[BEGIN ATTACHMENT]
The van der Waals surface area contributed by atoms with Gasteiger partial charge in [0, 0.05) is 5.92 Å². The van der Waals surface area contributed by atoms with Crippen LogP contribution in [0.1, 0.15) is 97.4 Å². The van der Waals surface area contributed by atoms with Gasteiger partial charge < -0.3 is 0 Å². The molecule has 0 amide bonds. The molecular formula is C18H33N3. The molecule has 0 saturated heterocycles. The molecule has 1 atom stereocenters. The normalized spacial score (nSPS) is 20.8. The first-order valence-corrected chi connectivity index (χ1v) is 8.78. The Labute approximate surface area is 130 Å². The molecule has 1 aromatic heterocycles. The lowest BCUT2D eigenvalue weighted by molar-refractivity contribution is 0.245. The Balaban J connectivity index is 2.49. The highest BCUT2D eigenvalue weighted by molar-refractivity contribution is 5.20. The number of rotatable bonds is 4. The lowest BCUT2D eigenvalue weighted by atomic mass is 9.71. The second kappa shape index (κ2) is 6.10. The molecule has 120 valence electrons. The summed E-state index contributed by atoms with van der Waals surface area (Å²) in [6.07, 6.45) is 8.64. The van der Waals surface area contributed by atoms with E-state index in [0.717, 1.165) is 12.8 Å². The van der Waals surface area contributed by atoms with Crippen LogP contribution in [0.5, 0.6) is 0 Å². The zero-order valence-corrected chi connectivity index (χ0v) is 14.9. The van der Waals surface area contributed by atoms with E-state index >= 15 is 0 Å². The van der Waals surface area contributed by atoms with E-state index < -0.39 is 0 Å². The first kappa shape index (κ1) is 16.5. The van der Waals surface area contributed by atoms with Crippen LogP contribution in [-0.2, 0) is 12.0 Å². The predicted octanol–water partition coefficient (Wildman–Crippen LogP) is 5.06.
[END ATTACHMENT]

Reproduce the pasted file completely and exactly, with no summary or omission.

The van der Waals surface area contributed by atoms with Gasteiger partial charge in [0, 0.05) is 5.92 Å². The van der Waals surface area contributed by atoms with Crippen LogP contribution in [0.1, 0.15) is 97.4 Å². The van der Waals surface area contributed by atoms with Gasteiger partial charge < -0.3 is 0 Å². The molecule has 0 amide bonds. The molecular formula is C18H33N3. The molecule has 0 saturated heterocycles. The molecule has 1 atom stereocenters. The normalized spacial score (nSPS) is 20.8. The first-order valence-corrected chi connectivity index (χ1v) is 8.78. The Labute approximate surface area is 130 Å². The molecule has 1 aromatic heterocycles. The lowest BCUT2D eigenvalue weighted by molar-refractivity contribution is 0.245. The Balaban J connectivity index is 2.49. The highest BCUT2D eigenvalue weighted by molar-refractivity contribution is 5.20. The number of rotatable bonds is 4. The lowest BCUT2D eigenvalue weighted by atomic mass is 9.71. The second kappa shape index (κ2) is 6.10. The molecule has 120 valence electrons. The summed E-state index contributed by atoms with van der Waals surface area (Å²) in [6.07, 6.45) is 8.64. The van der Waals surface area contributed by atoms with E-state index in [0.717, 1.165) is 12.8 Å². The van der Waals surface area contributed by atoms with Crippen LogP contribution in [0.5, 0.6) is 0 Å². The zero-order valence-corrected chi connectivity index (χ0v) is 14.9. The van der Waals surface area contributed by atoms with E-state index >= 15 is 0 Å². The van der Waals surface area contributed by atoms with E-state index < -0.39 is 0 Å². The first kappa shape index (κ1) is 16.5. The van der Waals surface area contributed by atoms with Crippen LogP contribution in [-0.2, 0) is 12.0 Å². The predicted octanol–water partition coefficient (Wildman–Crippen LogP) is 5.06.